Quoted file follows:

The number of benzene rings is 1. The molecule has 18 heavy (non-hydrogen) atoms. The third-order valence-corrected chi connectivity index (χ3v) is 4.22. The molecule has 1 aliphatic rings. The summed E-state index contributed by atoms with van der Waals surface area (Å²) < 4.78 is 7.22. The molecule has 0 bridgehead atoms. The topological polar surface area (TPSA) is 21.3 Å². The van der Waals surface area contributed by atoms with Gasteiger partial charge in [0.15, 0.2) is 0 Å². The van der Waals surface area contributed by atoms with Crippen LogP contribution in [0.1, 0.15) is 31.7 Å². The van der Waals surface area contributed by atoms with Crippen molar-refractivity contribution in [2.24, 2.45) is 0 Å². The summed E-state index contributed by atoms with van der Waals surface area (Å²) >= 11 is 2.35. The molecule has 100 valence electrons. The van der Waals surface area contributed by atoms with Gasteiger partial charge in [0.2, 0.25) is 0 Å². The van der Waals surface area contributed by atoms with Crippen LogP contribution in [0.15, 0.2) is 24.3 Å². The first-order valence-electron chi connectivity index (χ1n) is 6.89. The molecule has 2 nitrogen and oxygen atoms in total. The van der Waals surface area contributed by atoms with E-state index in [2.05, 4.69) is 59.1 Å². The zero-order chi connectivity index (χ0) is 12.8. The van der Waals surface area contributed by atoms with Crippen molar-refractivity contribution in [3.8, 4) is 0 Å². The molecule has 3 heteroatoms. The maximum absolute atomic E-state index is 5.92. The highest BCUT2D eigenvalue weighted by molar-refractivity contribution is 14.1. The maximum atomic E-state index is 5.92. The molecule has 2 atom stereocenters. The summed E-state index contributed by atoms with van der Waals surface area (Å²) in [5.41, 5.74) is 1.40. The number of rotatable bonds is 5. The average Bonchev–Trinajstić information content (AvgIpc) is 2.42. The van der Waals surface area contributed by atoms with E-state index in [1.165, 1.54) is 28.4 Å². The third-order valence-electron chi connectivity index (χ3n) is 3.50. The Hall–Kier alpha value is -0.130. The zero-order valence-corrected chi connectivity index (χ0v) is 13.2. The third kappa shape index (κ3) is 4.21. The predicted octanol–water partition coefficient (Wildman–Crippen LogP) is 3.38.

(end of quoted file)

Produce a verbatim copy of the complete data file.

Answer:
The number of benzene rings is 1. The molecule has 18 heavy (non-hydrogen) atoms. The third-order valence-corrected chi connectivity index (χ3v) is 4.22. The molecule has 1 aliphatic rings. The summed E-state index contributed by atoms with van der Waals surface area (Å²) < 4.78 is 7.22. The molecule has 0 bridgehead atoms. The topological polar surface area (TPSA) is 21.3 Å². The van der Waals surface area contributed by atoms with Gasteiger partial charge in [0.15, 0.2) is 0 Å². The van der Waals surface area contributed by atoms with Crippen LogP contribution in [0.1, 0.15) is 31.7 Å². The van der Waals surface area contributed by atoms with Crippen molar-refractivity contribution in [2.24, 2.45) is 0 Å². The summed E-state index contributed by atoms with van der Waals surface area (Å²) >= 11 is 2.35. The molecule has 100 valence electrons. The van der Waals surface area contributed by atoms with Gasteiger partial charge in [0.2, 0.25) is 0 Å². The van der Waals surface area contributed by atoms with Crippen LogP contribution in [0.15, 0.2) is 24.3 Å². The first-order valence-electron chi connectivity index (χ1n) is 6.89. The molecule has 2 nitrogen and oxygen atoms in total. The van der Waals surface area contributed by atoms with E-state index in [2.05, 4.69) is 59.1 Å². The zero-order chi connectivity index (χ0) is 12.8. The van der Waals surface area contributed by atoms with Crippen molar-refractivity contribution in [3.8, 4) is 0 Å². The molecule has 3 heteroatoms. The maximum absolute atomic E-state index is 5.92. The highest BCUT2D eigenvalue weighted by molar-refractivity contribution is 14.1. The maximum atomic E-state index is 5.92. The molecule has 2 atom stereocenters. The summed E-state index contributed by atoms with van der Waals surface area (Å²) in [5.41, 5.74) is 1.40. The number of rotatable bonds is 5. The average Bonchev–Trinajstić information content (AvgIpc) is 2.42. The van der Waals surface area contributed by atoms with E-state index in [1.165, 1.54) is 28.4 Å². The third-order valence-electron chi connectivity index (χ3n) is 3.50. The Hall–Kier alpha value is -0.130. The zero-order valence-corrected chi connectivity index (χ0v) is 13.2. The third kappa shape index (κ3) is 4.21. The predicted octanol–water partition coefficient (Wildman–Crippen LogP) is 3.38.